Wednesday, August 27, 2008

The Little Girl Who Lived in the Library

Day Three of Laurel Snyder Week! This is the blissful day after publication day for Up and Down the Scratchy Mountains, Laurel’s fantasy for middle-grade readers. Like most writers, Laurel started out as a reader, with a team of librarians as her mentors. Here’s what she remembers about those days:

I don't have one librarian who started me writing, but librarians were a huge part of my childhood.

Laurel's favorite branch of the Enoch Pratt Free Library.

My parents split up when I was in the second grade, and we were pretty broke. So, since I was "old enough to take care of myself" at the wise old age of 8, I didn't have a nanny or after-school program. (Mom had gone back to school and was working full time.) Instead, after school every day, I walked across the street to the Roland Park branch of the Enoch Pratt Free Library in Baltimore.

I'd sit on the steps and eat my snack, then go inside, find a chair, and read until my mom would, in theory, come pick me up.

Well, you can imagine that the little girl who sits alone every day reading fairy tales gets noticed, so after a while the librarians kind of adopted me. And put me to work! Boy, did I learn to shelve books! I also read stories to younger kids sometimes. But most of all, the librarians just treated me like a young friend. They'd give me things to read and help me with my homework, and talk to me.

No wonder I decided the following year to "become rich and famous writing books and plays for children."

Ha! In fact, I credit the librarians of the Enoch Pratt libraries in my acknowledgements page, as my babysitters, mentors, and friends...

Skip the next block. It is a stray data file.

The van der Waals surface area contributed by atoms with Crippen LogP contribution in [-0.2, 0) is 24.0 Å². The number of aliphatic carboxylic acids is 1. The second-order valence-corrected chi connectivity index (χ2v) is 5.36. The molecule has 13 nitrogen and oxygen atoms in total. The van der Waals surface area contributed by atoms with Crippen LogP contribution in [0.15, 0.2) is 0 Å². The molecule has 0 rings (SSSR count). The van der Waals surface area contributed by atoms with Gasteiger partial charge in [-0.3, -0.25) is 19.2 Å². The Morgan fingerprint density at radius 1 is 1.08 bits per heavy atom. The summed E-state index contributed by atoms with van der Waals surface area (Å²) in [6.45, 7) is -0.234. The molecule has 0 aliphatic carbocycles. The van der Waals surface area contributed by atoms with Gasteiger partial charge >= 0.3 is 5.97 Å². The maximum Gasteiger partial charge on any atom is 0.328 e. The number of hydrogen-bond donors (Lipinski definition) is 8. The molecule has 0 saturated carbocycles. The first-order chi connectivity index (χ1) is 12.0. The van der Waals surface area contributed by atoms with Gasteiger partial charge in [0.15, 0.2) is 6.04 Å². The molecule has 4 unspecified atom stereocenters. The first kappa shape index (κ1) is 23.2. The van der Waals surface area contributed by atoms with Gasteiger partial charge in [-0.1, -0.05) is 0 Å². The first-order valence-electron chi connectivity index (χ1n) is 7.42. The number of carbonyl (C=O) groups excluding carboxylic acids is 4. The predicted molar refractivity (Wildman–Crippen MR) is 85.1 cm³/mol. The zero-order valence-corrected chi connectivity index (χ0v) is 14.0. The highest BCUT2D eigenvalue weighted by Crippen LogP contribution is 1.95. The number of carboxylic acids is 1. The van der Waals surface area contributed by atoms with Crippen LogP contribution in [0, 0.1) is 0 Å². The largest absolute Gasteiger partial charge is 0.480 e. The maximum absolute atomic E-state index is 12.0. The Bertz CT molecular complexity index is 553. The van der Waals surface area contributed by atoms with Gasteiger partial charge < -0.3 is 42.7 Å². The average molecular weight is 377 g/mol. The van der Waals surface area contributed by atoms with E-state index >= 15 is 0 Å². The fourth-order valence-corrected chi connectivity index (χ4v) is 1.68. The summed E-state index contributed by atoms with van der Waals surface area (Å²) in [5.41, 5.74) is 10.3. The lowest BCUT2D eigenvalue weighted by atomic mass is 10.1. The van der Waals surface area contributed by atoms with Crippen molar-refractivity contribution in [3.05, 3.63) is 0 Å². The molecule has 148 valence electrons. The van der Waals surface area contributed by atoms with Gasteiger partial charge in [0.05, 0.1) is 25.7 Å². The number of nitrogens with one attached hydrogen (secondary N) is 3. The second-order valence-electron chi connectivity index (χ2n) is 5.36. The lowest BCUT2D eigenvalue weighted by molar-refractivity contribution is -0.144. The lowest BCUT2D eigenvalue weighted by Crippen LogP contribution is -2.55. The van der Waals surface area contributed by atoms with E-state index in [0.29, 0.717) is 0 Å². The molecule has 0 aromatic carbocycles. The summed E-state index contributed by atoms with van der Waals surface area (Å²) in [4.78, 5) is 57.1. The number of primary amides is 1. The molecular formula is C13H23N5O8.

But what I find myself thinking about, when I dwell on the role they played in my life, is the fact that this really doesn't happen so much anymore. I think if I sent my kids off unattended to the library today, I'd get arrested. And I find that sad in a way. I don't mean to suggest that we shouldn't watch our kids and care for them, but there was a freedom, an independence, a discovery in those years— eating my snack alone, trusting strangers, searching out my own reading materials in the stacks—and I don't think kids get as much of that today.

Which is ironic, since children's books are full of just those kinds of experiences...

What a great way to nurture a writer! Thanks, Laurel. Tune in tomorrow to catch Laurel in a lie and win a book.


5 comments:

Anonymous said...

What a heart-warming story, Laurel!
And you're right, we couldn't pull this off today!
-Nancy

Barrie said...

One nice thing that our local library offers (and it wasn't available when I was a kid) is book clubs for children. My 8 y.o. is actually in a book club where she has to read certain book (chosen by the librarian) and be prepared to discuss. Juice and cookies are provided! That said, I do agree, times are changed and the world is a scarier place.

TJ Brown said...

Great Library, Laurel!
Teri

Rosanne Parry said...

I remember being on my own in the Central branch of the Multnomah County Public Library! I loved it! It was like my indoor Treasure Island. :-)

Congratulations on the book Laurel! Can't wait to read it.

Anonymous said...

I work in a library myself, and you're right - if someone left their kid unattended in the children's section, we'd worry about them - worry they were being abandoned, or that someone creepy would bother them... and it is kind of sad. There have been too many incidents of bad things happening to kids for us to look at it any other way anymore.